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Not sure about the bug but the flower looks like some kind of hibiscus :) The flower may even be a marsh mallow. Was it growing near water? It looks like the marsh mallow I see at the beach too which I think is in the same family as hibiscus.
I would say this is a Hibiscus. I have 4 hibiscus plants in my yard and one of them produces flowers exactly this color (white with red center). The others are red, pink, and yellow/red. The center stem is different from the Rose of Sharon flower (as you stated above). I have those growing in my yard too.
Do you recall what the plant itself looked like? The Rose of Sharon can get very tall and grows as a large bush. The hibiscus has several long stalks coming up and grows to about 4 to 5 feet in height. The hibiscus stalks die off each year and regrows new stalks. The Rose of Sharon continues to grow from the prior year's stalks and can form an extremely large bush.
It's a hibiscus, but some flowers in this family are called "Rose of Sharon" or "Mallow" so I would consider them possible synonyms. Don't forget blossom, bloom, floral, flora, pistil, stamen, petal, horticulture, horticultural, and so on.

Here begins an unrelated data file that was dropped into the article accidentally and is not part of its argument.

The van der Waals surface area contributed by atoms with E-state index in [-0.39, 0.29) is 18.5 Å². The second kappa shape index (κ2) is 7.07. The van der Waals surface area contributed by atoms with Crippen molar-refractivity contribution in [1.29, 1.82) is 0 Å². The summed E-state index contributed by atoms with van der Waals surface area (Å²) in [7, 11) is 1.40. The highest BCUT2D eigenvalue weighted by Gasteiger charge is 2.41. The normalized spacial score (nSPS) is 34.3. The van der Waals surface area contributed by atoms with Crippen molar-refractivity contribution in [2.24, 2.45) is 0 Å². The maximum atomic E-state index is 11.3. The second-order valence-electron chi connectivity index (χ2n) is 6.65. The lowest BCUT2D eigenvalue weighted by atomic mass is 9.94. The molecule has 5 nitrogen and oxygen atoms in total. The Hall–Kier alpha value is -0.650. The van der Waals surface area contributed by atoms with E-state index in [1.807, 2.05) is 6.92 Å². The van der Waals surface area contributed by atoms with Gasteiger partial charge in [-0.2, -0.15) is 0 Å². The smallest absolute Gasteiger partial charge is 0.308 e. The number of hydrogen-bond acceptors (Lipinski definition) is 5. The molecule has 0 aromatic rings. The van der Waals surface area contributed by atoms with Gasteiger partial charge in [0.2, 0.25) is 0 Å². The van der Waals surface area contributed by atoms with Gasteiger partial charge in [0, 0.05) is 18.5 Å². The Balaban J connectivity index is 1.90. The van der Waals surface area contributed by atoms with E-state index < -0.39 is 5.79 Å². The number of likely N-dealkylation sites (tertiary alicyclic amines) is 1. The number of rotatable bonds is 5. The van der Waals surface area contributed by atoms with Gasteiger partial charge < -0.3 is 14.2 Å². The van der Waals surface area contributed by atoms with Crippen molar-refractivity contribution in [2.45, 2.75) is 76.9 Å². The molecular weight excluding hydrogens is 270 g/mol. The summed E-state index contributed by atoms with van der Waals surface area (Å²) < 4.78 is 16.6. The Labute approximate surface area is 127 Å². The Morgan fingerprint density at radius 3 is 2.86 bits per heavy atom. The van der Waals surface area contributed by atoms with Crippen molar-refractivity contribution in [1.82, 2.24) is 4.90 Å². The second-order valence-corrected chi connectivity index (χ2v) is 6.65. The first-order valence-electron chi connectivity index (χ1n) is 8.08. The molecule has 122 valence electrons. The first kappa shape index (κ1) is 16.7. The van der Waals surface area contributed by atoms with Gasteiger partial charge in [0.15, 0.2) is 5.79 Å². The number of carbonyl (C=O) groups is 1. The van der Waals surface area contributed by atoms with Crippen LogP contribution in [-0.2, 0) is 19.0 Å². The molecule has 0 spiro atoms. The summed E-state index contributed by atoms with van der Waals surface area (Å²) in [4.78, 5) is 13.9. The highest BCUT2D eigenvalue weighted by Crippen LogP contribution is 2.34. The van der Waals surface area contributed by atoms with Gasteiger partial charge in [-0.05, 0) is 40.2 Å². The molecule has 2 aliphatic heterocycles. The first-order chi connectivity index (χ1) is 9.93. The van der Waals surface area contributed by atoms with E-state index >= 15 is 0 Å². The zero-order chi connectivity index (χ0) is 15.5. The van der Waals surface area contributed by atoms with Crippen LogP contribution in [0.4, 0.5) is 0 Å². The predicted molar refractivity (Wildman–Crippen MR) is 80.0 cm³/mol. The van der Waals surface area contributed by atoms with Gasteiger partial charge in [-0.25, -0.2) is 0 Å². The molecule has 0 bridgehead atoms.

This is probably information overkill but I am a bit of a plant geek at times.
From the USDA.gov site - probably more info than you would ever want on that site, but there seems to be some confusion on the plants. Sorry the link would not paste in correctly.
Hibiscus syriacus L.
Click on a scientific name below to expand it in the PLANTS Classification Report.
Kingdom Plantae – Plants
Subkingdom Tracheobionta – Vascular plants
Superdivision Spermatophyta – Seed plants
Division Magnoliophyta – Flowering plants
Class Magnoliopsida – Dicotyledons
Family Malvaceae – Mallow family
Genus Hibiscus L. – rosemallow
Species Hibiscus syriacus L. – rose of Sharon
Then beyond that add on all the varietes/cultivars that are being developed and sold by the nursery industry. They can all look very different and have extremely different characteristics but are of the same species.
I was not saying it is a rose of sharon, I was just saying that rose of sharon is a hibiscus. I just thought it would help if people saw the "family tree". Someone at some point indicated they were two different plants, as in the rose of sharon was not a hibiscus (maybe I read it wrong). That is all I was getting at. :)
@ Murray were these in the wild or in a manicured landscape? If in the wild and near the bay it is most likely the Marsh Mallow variety. I love these flowers they are so beautiful! I can't wait to try out my macro on them the next time we head to the beach :)